May 8, 2013
ABC News, 5/6/2013
There is surprising cargo showing up on trains in Mexico. Straight from Dearborn, Mich., Ford vehicles are heading into Mexico City, where demand is high among Mexico’s growing middle class. It’s the quality, locals say, that they’re after. Vehicles like the Ford Escape travel for 14 days on a train from plants in Avon Lake, Ohio; Oakville, La.; Chicago; and Kansas City, Mo.
But cars aren’t the only American-made products in demand in Mexico. Exports to Mexico and all of Latin America, including Brazil and Argentina, are up 121 percent in the last decade. Even the beef burgers at Carl’s Jr. in Mexico are imported from the United States. The fast food chain, which has opened 20 new restaurants in Mexico this year
February 15, 2013
The Mexico Institute’s “Weekly News Summary,” released every Friday afternoon, summarizes the week’s most prominent Mexico headlines published in the English-language press, as well as the most engaging opinion pieces by Mexican columnists.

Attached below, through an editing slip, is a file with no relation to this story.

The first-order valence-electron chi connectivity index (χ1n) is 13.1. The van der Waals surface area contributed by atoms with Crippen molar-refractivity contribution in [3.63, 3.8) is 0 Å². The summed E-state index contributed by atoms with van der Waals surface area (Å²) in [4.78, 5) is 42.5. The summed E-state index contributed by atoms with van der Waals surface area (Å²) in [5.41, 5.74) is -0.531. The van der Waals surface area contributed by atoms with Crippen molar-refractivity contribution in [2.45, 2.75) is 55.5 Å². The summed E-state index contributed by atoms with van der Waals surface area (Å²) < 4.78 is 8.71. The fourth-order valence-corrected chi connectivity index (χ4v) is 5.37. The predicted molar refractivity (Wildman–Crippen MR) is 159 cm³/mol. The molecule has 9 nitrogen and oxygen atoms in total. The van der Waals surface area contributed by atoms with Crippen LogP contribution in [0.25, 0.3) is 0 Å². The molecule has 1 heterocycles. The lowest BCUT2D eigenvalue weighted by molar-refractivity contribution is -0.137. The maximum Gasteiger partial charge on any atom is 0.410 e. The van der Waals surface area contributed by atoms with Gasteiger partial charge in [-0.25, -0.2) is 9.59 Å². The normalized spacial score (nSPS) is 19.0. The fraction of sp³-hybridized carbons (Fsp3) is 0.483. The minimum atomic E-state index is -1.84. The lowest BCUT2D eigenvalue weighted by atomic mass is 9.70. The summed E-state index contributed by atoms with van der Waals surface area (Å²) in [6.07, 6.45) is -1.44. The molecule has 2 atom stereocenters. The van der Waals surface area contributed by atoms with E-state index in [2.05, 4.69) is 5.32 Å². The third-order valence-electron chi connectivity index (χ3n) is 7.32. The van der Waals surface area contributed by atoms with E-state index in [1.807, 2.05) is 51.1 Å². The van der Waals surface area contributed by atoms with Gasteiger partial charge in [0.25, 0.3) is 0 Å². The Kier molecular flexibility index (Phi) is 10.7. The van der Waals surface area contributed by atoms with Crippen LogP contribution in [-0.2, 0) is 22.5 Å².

What the English-language press had to say…
This week, the Peña Nieto administration unveiled its new strategy to combat organized crime, promising the creation of a 10,000-strong gendarmerie by year’s end, as well as $9.2 billion for social programs aimed at the country’s most violent towns and neighborhoods. Mexico’s booming auto industry surpassed tourism and oil exports to become the nation’s main source of foreign exchange. The government’s efforts to transform the Mexican narrative of violence into one of prosperity and social development, however, continued to suffer setbacks following the rape of six Spanish tourists in Acapulco last week. Auto defensa vigilante groups in the state of Guerrero continued to hold over forty people accused of several crimes hostage. North of the border, talk of comprehensive immigration reform continued, with critics warning against conditioning reform efforts on the poorly defined notion of securing the border, which Homeland Security Secretary Janet Napolitano added, has “never been stronger.”
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February 13, 2013